T: It’s really important to us. We get to talk a lot about our work with one another, but I think that in sharing our work with other people we often learn more about it. Even just having to talk about a project to someone who has no foundation for what I am describing helps me to contextualize things a little bit. I also feel lucky that we’re in a place where there are a lot of really awesome people around doing very good things and succeeding. It’s nice to be in the kind of environment in which your peers care about what you’re doing and you care about what they’re doing. Both Adam and I went to grad school, so there are bits of those communities still around us. That’s really nice because those are people that you’ve almost grown up with as a professional person, so there’s a bit more history there. There’s also community that we’ve built outside of New York through residencies, which is awesome. Though I think that when we’re in those other places we’re reminded of how lucky we are to be connected to such a strong community here in New York.

A: I think that we consciously take on projects that engage us beyond our independent practice. Taking a job with, say, Opening Ceremony, expands our community beyond what we would otherwise access, giving us exposure to this sort of whimsical realm of high fashion. To have a dialogue with that world and to kind of inject ourselves into that conversation is an interesting and wonderful challenge. On the other hand, we have collaborated with a group called Biome Arts to create a little greenhouse theater. This artist Mary Mattingly has a floating farm that has floated around different harbors in the city, and the theater was conceived of as an educational hub and safe space for performance around the farm. To engage in a community like that counterpoints and expands something like Opening Ceremony. I think that ultimately connecting with people within any community who are passionate and engaged reaffirms our drive. If we can see that people care about something, we want to put as much effort in as we can. I think that’s contagious.

In what ways has your collaborative practice evolved since founding Chiaozza?
T: Well we’ve taken on bigger projects – the Coachella project being a prime and recent example. I think that a lot of times we start small because we’re just testing an idea, and through documentation we’ll put it on our website or elsewhere online. Sometimes someone will see it, maybe years later, and they’ll come to us and ask if we would do something like it but bigger or for a particular purpose. That’s something that has been happening more and more the longer we’ve had our practice; the documents or small physical objects get dispersed, people see the potential for something else, and then we get an opportunity to expand that project both size-wise and conceptually. That’s pretty cool and that’s something that takes time and is a constant effort.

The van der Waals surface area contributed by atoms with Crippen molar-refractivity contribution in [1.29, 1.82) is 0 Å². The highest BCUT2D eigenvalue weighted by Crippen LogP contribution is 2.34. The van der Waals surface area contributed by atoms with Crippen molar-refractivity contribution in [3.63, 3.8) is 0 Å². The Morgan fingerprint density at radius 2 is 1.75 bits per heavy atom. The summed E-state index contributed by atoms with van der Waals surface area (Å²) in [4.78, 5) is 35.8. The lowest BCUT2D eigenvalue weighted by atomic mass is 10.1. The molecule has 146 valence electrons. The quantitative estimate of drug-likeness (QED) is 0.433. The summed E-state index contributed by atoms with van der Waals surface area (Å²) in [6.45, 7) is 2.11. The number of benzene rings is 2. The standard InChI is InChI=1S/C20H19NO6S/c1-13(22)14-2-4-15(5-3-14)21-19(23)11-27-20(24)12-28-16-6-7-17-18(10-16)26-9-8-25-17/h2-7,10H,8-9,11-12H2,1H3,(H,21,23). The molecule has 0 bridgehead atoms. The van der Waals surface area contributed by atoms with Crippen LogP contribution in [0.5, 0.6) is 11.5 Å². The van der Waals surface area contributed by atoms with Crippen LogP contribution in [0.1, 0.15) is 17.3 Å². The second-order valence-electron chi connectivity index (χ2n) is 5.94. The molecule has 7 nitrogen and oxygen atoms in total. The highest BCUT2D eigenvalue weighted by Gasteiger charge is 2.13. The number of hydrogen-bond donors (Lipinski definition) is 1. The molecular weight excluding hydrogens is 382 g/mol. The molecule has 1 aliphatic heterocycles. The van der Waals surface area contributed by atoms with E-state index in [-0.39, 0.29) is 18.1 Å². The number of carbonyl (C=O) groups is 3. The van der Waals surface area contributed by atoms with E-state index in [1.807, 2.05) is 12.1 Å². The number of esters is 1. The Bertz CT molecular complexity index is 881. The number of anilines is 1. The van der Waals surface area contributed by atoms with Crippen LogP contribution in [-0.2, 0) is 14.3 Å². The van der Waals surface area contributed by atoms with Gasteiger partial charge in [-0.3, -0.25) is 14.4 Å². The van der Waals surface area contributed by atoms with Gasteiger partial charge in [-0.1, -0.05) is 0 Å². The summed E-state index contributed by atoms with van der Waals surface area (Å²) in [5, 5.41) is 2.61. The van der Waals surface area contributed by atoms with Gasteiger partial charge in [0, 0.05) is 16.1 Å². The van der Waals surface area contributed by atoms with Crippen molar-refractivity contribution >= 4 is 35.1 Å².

A: And maybe our understanding of each other. We basically started collaborating when we met. Since then, we’ve been learning to let go of whatever individual practice we might have dreamt of pursuing. There is a certain generosity of spirit and of sharing ideas that I think continues to blossom and grow and refine itself. We can now very easily gift each other, and ourselves, our ideas. That feels like a very important part of collaboration. I’m grateful for that aspect.

T: Yeah, the shedding of the ego and the welcoming of the collaborative spirit.

What is the most challenging part of your process? Where do you find the most ease?
T: The challenge is honestly just managing our time, because there are so many different things happening at once. It’s a constant challenge just to keep the flow going and to figure out how and when we are going to do things. We are constantly having to regroup and make calendars and lists to map out exactly what we’re going to be working on for the next two weeks. Then I think there are also the practicalities of maintaining the studio and paying rent, making sure that we can continue to do the things we want to do. So making the time and space may be our greatest challenge. I feel like the ease is that we have a lot of ideas. There’s always something we want to do that we have not done yet.

A: Right. When the lulls come and there aren’t a lot of things to keep track of, that’s when the ease gets to work itself in. We get to sit alone and do whatever we want and another idea might come from that. Maybe it’s great, maybe it’s not, but we don’t put the pressure on it to critique or edit – just do. To be able to allow ourselves to do that makes everything worth it. I keep thinking about challenge and I think that email, and other admin stuff, is a part of that. We don’t always respond to every single email in a timely fashion because when we write an email we try to put as much of ourselves into it, and that takes time. We definitely go through phases of being indifferent or beating ourselves up about not responding, but we remind ourselves that it’s better late than never. So even if there’s an unread email that we find in our inbox six months later, we still like to try and say something, even if they hate us.

What do you hope your work communicates?
T: Optimism.

A: Joy, playfulness, curiosity and bewilderment. We don’t shy away from the ugly just as we don’t shy away from the cute; we dance with the two.